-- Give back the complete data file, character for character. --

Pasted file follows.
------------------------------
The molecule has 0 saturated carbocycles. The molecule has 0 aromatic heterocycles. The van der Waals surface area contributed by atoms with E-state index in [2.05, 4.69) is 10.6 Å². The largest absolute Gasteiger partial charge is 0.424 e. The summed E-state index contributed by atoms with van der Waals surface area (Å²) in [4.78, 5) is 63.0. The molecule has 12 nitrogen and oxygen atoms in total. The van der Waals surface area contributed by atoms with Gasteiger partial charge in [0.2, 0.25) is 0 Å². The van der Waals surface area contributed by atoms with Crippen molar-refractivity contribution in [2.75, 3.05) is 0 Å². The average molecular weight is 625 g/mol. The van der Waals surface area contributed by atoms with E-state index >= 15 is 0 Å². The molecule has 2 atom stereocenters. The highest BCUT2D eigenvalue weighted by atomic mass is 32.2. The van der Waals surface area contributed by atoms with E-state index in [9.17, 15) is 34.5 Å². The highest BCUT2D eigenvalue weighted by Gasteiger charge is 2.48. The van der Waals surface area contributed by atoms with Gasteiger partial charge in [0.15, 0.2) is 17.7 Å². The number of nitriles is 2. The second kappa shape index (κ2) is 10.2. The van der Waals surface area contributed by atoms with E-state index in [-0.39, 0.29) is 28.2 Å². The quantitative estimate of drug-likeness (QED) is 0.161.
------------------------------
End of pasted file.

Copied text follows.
The molecule has 0 saturated carbocycles. The molecule has 0 aromatic heterocycles. The van der Waals surface area contributed by atoms with E-state index in [2.05, 4.69) is 10.6 Å². The largest absolute Gasteiger partial charge is 0.424 e. The summed E-state index contributed by atoms with van der Waals surface area (Å²) in [4.78, 5) is 63.0. The molecule has 12 nitrogen and oxygen atoms in total. The van der Waals surface area contributed by atoms with Gasteiger partial charge in [0.2, 0.25) is 0 Å². The van der Waals surface area contributed by atoms with Crippen molar-refractivity contribution in [2.75, 3.05) is 0 Å². The average molecular weight is 625 g/mol. The van der Waals surface area contributed by atoms with E-state index >= 15 is 0 Å². The molecule has 2 atom stereocenters. The highest BCUT2D eigenvalue weighted by atomic mass is 32.2. The van der Waals surface area contributed by atoms with E-state index in [9.17, 15) is 34.5 Å². The highest BCUT2D eigenvalue weighted by Gasteiger charge is 2.48. The van der Waals surface area contributed by atoms with Gasteiger partial charge in [0.15, 0.2) is 17.7 Å². The number of nitriles is 2. The second kappa shape index (κ2) is 10.2. The van der Waals surface area contributed by atoms with E-state index in [-0.39, 0.29) is 28.2 Å². The quantitative estimate of drug-likeness (QED) is 0.161.